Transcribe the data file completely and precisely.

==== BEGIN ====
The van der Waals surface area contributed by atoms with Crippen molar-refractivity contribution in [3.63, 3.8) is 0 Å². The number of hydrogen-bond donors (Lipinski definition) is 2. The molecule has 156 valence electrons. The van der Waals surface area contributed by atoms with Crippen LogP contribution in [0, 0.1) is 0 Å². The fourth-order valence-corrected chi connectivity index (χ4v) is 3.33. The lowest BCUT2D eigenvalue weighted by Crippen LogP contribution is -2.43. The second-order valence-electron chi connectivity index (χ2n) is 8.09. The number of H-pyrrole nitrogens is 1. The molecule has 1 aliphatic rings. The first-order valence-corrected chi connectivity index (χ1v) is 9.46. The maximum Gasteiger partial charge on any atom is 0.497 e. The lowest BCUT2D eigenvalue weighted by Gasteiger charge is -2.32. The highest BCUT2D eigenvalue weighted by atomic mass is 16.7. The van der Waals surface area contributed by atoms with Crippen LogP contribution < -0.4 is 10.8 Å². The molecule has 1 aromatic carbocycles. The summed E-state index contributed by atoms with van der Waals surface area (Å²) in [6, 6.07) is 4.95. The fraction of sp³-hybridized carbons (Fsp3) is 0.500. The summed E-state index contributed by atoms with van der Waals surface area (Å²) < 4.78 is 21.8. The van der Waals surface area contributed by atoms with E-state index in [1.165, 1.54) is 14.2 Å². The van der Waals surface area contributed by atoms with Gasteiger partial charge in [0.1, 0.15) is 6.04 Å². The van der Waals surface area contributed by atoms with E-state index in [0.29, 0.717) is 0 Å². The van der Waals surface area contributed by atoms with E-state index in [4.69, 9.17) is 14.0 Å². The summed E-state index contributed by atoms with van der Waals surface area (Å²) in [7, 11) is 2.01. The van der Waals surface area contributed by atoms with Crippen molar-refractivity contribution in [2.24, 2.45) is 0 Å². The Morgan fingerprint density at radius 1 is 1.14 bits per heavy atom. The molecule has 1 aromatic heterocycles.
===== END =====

The van der Waals surface area contributed by atoms with Crippen molar-refractivity contribution in [3.63, 3.8) is 0 Å². The number of hydrogen-bond donors (Lipinski definition) is 2. The molecule has 156 valence electrons. The van der Waals surface area contributed by atoms with Crippen LogP contribution in [0, 0.1) is 0 Å². The fourth-order valence-corrected chi connectivity index (χ4v) is 3.33. The lowest BCUT2D eigenvalue weighted by Crippen LogP contribution is -2.43. The second-order valence-electron chi connectivity index (χ2n) is 8.09. The number of H-pyrrole nitrogens is 1. The molecule has 1 aliphatic rings. The first-order valence-corrected chi connectivity index (χ1v) is 9.46. The maximum Gasteiger partial charge on any atom is 0.497 e. The lowest BCUT2D eigenvalue weighted by Gasteiger charge is -2.32. The highest BCUT2D eigenvalue weighted by atomic mass is 16.7. The van der Waals surface area contributed by atoms with Crippen LogP contribution < -0.4 is 10.8 Å². The molecule has 1 aromatic carbocycles. The summed E-state index contributed by atoms with van der Waals surface area (Å²) in [6, 6.07) is 4.95. The fraction of sp³-hybridized carbons (Fsp3) is 0.500. The summed E-state index contributed by atoms with van der Waals surface area (Å²) < 4.78 is 21.8. The van der Waals surface area contributed by atoms with E-state index in [1.165, 1.54) is 14.2 Å². The van der Waals surface area contributed by atoms with Gasteiger partial charge in [0.1, 0.15) is 6.04 Å². The van der Waals surface area contributed by atoms with E-state index in [0.29, 0.717) is 0 Å². The van der Waals surface area contributed by atoms with E-state index in [4.69, 9.17) is 14.0 Å². The summed E-state index contributed by atoms with van der Waals surface area (Å²) in [7, 11) is 2.01. The van der Waals surface area contributed by atoms with Crippen molar-refractivity contribution in [2.24, 2.45) is 0 Å². The Morgan fingerprint density at radius 1 is 1.14 bits per heavy atom. The molecule has 1 aromatic heterocycles.